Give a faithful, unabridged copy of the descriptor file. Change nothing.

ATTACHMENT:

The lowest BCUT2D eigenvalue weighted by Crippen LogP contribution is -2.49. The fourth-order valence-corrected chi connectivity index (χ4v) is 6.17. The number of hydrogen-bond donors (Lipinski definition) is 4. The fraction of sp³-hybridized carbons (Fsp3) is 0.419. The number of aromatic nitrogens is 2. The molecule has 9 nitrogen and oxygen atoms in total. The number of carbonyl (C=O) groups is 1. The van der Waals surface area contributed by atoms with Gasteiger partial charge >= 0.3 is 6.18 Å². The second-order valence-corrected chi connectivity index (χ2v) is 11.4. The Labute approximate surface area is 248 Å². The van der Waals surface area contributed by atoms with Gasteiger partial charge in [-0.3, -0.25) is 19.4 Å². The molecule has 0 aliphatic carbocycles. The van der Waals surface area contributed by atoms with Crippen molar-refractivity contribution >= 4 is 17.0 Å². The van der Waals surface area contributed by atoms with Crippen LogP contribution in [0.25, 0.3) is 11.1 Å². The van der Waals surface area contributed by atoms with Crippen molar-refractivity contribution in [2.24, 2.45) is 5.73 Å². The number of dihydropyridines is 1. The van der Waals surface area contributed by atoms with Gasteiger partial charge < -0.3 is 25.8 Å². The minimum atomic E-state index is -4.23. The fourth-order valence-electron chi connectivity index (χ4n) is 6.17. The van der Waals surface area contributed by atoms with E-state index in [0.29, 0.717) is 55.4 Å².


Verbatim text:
The lowest BCUT2D eigenvalue weighted by Crippen LogP contribution is -2.49. The fourth-order valence-corrected chi connectivity index (χ4v) is 6.17. The number of hydrogen-bond donors (Lipinski definition) is 4. The fraction of sp³-hybridized carbons (Fsp3) is 0.419. The number of aromatic nitrogens is 2. The molecule has 9 nitrogen and oxygen atoms in total. The number of carbonyl (C=O) groups is 1. The van der Waals surface area contributed by atoms with Gasteiger partial charge >= 0.3 is 6.18 Å². The second-order valence-corrected chi connectivity index (χ2v) is 11.4. The Labute approximate surface area is 248 Å². The van der Waals surface area contributed by atoms with Gasteiger partial charge in [-0.3, -0.25) is 19.4 Å². The molecule has 0 aliphatic carbocycles. The van der Waals surface area contributed by atoms with Crippen molar-refractivity contribution >= 4 is 17.0 Å². The van der Waals surface area contributed by atoms with Crippen LogP contribution in [0.25, 0.3) is 11.1 Å². The van der Waals surface area contributed by atoms with Crippen molar-refractivity contribution in [2.24, 2.45) is 5.73 Å². The number of dihydropyridines is 1. The van der Waals surface area contributed by atoms with Gasteiger partial charge < -0.3 is 25.8 Å². The minimum atomic E-state index is -4.23. The fourth-order valence-electron chi connectivity index (χ4n) is 6.17. The van der Waals surface area contributed by atoms with E-state index in [0.29, 0.717) is 55.4 Å².